Conflict of Interest in Mutual Fund Sales: What Does the Data Tell Us?

  • Jasmin Sethi, Jake Spiegel, and Aron Szapiro
  • Journal of Retirement, Winter 2019
  • A version of this paper can be found here
  • Want to read our summaries of academic finance papers? Check out our Academic Research Insight category

What are the Research Questions?

Conflicts of interest can arise when financial advisers and/or broker/dealers are given incentives or receive revenue sharing from certain fund sponsors to promote their products for reason other than the financial need of the client. It could also be that the selling broker receives a load, or a fee, associated with attracting an investor into a fund. The Department of Labor (DOL) introduced the fiduciary rule based on economic analysis showing harm to investors from loaded funds. In fact, based on estimates from Christofferson, Evans, and Musto (CEM 2013), investors potentially lose, in aggregate, between $ 8.6 billion to $17 billion a year.

The authors continue the work from CEM and investigate:

  1. How does the practice of “load’s sharing(1)” affect flows and returns?

What are the Academic Insights?

The authors study the period from 1993 to 2017.

  1. Like Christofferson, Evans, and Musto 2013, the authors find that load sharing drives flows to funds through unaffiliated brokers more so than captive brokers during the period studied.
  2. They don’t find that these results are driven by any particular sub-period of the overall sample. In fact, the effect of excess loads on inflows is consistently positive over time.
  3. They find evidence suggesting that the DOL fiduciary proposal did indeed have an impact on flows driven by excess loads to funds through the unaffiliated broker channel: funds that paid excess loads to unaffiliated brokers previously saw higher inflows, but the proposal of the fiduciary rule appears to have reversed that effect.
  4. They find that excess loads have a negative relationship with excess returns throughout this period studied. However, controlling for lagged returns turned the negative relationship as statistically insignificant. This was true for both periods (pre and post-DOL). The author interprets the lack of statistical significance likely derives from the fact that Dodd-Frank Section 913, which empowered the SEC to promulgate a new standard of conduct for broker/dealers, and the proposal of the DOL fiduciary rule had already influenced the culture around performance accountability. Brokers likely had already been given incentives to direct clients toward higher-quality—or at least higher-performing— funds because of the increased scrutiny of their choices.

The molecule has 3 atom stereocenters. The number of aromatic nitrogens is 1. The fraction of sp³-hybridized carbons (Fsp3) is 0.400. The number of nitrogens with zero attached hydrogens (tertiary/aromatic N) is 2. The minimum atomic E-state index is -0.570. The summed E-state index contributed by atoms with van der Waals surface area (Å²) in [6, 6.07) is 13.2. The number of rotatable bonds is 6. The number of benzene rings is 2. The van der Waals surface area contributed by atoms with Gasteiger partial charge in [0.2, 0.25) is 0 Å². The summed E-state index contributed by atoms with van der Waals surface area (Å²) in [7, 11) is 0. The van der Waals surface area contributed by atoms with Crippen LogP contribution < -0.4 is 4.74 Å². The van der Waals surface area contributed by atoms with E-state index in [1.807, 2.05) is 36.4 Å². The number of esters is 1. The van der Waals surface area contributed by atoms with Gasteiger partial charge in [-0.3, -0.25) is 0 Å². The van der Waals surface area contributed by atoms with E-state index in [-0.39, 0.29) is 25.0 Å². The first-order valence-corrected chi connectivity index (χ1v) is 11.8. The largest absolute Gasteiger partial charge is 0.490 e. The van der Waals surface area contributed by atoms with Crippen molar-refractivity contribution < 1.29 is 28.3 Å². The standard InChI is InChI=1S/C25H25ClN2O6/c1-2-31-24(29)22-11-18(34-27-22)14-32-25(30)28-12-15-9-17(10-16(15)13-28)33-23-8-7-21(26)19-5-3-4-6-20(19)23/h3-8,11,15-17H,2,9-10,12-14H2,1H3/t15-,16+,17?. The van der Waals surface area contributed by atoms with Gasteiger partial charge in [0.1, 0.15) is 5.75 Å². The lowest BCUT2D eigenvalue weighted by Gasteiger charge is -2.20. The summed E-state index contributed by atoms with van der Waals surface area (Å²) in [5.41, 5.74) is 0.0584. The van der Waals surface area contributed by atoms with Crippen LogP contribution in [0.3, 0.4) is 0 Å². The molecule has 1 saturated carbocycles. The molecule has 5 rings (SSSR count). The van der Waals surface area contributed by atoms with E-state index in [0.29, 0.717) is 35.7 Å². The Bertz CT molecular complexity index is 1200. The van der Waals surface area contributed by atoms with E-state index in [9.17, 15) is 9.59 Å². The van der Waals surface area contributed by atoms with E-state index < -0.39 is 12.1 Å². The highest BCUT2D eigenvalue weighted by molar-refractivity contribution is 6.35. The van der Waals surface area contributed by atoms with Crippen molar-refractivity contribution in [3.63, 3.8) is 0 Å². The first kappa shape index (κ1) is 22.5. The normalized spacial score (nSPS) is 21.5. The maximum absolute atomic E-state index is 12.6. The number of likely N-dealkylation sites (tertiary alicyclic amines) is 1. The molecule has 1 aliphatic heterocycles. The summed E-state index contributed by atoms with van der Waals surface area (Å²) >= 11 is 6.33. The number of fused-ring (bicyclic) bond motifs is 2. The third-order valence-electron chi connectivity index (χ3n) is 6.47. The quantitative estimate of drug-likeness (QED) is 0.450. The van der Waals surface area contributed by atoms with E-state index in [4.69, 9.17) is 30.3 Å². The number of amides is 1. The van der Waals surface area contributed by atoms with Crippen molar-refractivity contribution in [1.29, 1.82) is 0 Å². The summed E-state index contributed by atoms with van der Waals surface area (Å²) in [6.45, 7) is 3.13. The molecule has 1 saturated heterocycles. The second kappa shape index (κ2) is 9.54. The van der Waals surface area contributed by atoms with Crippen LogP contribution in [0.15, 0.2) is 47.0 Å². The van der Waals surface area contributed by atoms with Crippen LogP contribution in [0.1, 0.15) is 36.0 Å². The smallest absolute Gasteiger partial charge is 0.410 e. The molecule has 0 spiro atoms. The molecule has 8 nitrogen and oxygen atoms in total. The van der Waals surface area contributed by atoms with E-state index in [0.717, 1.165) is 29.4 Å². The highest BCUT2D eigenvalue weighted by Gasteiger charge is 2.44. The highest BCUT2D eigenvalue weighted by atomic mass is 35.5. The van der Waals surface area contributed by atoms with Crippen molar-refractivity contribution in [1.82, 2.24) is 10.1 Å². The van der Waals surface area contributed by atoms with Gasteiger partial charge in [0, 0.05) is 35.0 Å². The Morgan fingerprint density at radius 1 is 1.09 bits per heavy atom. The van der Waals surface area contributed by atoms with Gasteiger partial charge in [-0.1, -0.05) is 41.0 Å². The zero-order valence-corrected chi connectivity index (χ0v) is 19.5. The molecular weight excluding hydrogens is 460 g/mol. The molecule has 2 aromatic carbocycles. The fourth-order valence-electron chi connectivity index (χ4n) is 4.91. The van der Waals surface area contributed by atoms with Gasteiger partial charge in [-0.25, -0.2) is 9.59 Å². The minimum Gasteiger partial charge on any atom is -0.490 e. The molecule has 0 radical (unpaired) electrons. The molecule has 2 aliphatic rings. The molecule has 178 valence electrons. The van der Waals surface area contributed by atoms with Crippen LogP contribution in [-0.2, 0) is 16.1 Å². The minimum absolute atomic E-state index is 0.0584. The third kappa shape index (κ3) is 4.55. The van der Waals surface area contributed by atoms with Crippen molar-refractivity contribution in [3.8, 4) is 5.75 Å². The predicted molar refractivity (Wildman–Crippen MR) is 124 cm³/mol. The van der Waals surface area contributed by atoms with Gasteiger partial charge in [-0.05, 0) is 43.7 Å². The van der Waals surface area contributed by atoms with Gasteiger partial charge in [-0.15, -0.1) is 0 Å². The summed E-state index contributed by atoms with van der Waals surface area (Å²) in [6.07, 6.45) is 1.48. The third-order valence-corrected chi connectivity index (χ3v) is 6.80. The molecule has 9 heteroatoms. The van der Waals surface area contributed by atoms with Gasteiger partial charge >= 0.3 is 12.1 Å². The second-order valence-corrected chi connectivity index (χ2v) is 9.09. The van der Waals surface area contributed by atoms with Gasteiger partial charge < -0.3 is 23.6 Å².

5. Overall, they find that harm from a key financial conflict of interest—load sharing between mutual funds and intermediaries—appears to have declined since 2010, the last year on which much of the Department of Labor’s regulatory impact analysis for its fiduciary rule was based.

Why does it matter?

Flows into mutual funds paying unusually high excess loads declined after the DOL proposed its fiduciary rule in 2015, and this shift was statistically significant. Good news for investors!

The Most Important Chart from the Paper:

The results are hypothetical results and are NOT an indicator of future results and do NOT represent returns that any investor actually attained. Indexes are unmanaged, do not reflect management or trading fees, and one cannot invest directly in an index.


Conflicts of interest can arise when financial advisors and brokers have a financial incentive to recommend certain products to investors. Identifying the effects and quantifying the costs of conflicted advice is a challenge for researchers and regulators alike. In this article, the authors build on the methodology developed by Susan Christofferson, Richard Evans, and David Musto and employed by the US Department of Labor (DOL) in its regulatory impact analysis of the fiduciary rule, a package of rules finalized in 2016 that has since been vacated in a court challenge. The authors examine data from public filings and Morningstar to quantify how payments to brokers drive fund flows and affect investor returns and to determine the extent to which regulation has been effective in mitigating conflicts of interest.Earlier research found that funds that paid higher-than-expected loads to brokers reduced investors’ returns, but the authors’ research finds that after the passage of Dodd-Frank, this relationship weakened, and advisors and brokers are more rigorously screening the products they recommend to investors. Funds that pay higher-than-expected loads to brokers continued to see higher inflows, but this effect diminished around the time the DOL proposed the fiduciary rule, likely because firms took additional steps to facilitate recommendations of lower-cost funds (generally without loads) to retail retirement savers in anticipation and as a result of the rule. The authors interpret this evidence to suggest that the passage of Dodd-Frank and the proposal of the fiduciary rule prompted changes that mitigated the distortionary effects of conflicted advice. They conclude that targeted regulation of financial advice has benefited investors, even if it has not been fully implemented.